Same as you said. There isn’t enough crap facing us that is somewhat the actual responsibility and business of Turner?
Just another pusillanimous politician
What is the purpose? Who is afraid of what?
Can’t say for sure, but it has been USAF policy since WWII. Look what happened to the Flying Wing Bombers; not even one saved for the museum.
Maybe they are afraid someone might “re-militerize” the old warbirds and strafe the Pentagon. s/
I think the air museum (CAF? Other?) at Scholes Field in Galveston might have struck a nerve, 20 years ago, when they acquired a B-58 Hustler. I saw it there in disassembly in the 90's, when my helo trips offshore occasionally stopped off for fuel at Scholes.
Our Government does not restore old airframes without an active purpose.
I have long maintained that NO government equipment manufactured with hard earned money contributed by the taxpayers of the United States, should be destroyed before it is offered for sale back to “WE THE PEOPLE”. An exception might be nuclear related stuff that has strict controls for valid reasons.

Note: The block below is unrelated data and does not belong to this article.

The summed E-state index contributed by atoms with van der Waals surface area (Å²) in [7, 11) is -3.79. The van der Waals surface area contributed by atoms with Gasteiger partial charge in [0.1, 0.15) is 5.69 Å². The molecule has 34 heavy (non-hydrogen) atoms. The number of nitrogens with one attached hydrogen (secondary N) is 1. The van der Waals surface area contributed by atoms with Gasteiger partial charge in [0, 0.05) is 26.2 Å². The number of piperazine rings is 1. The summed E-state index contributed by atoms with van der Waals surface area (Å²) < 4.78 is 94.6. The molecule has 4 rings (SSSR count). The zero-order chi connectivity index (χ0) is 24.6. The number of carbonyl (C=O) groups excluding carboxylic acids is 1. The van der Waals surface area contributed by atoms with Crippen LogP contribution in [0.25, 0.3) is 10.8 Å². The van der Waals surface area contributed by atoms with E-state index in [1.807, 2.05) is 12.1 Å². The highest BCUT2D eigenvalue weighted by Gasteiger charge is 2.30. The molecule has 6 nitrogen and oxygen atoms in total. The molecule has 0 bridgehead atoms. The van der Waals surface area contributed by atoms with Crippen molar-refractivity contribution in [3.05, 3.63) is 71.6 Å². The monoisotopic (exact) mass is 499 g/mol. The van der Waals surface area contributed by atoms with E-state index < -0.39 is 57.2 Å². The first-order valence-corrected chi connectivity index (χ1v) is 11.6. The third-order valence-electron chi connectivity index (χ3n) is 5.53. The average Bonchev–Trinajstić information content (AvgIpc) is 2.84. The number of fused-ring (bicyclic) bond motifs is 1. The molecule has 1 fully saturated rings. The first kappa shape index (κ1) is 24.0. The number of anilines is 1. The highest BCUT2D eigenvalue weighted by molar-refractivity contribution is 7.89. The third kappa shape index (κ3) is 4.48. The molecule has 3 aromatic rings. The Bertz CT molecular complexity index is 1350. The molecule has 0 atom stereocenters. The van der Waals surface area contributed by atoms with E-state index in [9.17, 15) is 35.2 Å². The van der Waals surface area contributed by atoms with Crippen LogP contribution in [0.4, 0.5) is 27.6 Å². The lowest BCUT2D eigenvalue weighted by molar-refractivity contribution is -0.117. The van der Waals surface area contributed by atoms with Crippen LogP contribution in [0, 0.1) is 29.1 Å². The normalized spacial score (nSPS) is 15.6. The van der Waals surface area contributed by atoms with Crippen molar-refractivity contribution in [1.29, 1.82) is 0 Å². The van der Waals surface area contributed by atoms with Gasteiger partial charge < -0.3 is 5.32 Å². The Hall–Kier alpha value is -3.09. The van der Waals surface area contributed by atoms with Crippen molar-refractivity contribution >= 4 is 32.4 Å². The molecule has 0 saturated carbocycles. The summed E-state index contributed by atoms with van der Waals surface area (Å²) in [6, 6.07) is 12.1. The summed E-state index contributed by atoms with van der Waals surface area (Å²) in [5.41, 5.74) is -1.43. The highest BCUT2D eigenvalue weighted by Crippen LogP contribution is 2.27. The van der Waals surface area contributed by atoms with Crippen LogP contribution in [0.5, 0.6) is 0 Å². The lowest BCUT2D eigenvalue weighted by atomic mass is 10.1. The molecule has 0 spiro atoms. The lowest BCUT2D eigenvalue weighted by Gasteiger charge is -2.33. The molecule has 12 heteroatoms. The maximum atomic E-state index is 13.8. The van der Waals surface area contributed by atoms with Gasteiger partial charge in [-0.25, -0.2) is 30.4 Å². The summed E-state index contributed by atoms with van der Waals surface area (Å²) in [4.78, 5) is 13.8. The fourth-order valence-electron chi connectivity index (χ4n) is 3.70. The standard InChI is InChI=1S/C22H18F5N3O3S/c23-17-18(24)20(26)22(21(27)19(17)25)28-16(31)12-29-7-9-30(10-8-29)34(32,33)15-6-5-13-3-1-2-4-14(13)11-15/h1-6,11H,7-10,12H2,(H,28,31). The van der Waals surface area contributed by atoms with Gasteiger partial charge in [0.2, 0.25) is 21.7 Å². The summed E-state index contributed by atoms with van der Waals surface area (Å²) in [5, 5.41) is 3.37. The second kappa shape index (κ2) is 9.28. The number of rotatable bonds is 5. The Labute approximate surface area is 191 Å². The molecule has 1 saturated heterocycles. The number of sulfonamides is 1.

Otherwise destroying serviceable military equipment should be considered against the law rather than the idea that the people cannot be trusted with what is rightly theirs. I can understand rules that prohibit sale or transfer to foreign interests but the people would certainly be overjoyed at paying salvage value for aircraft, jeeps, humvees, tanks, artillery, etc.
The government would quickly find that much of what is surplus, or obsolete in their world is much sought after by the civilian arm of the United States and more likely to pay much more than salvage value, particularly for planes in flying condition.
Our many and interconnected government bureaucracies have a wealth of rules regs and policies vis a vis things that go boom or can produce one. WHY? I’m sure I’ll get some response to that.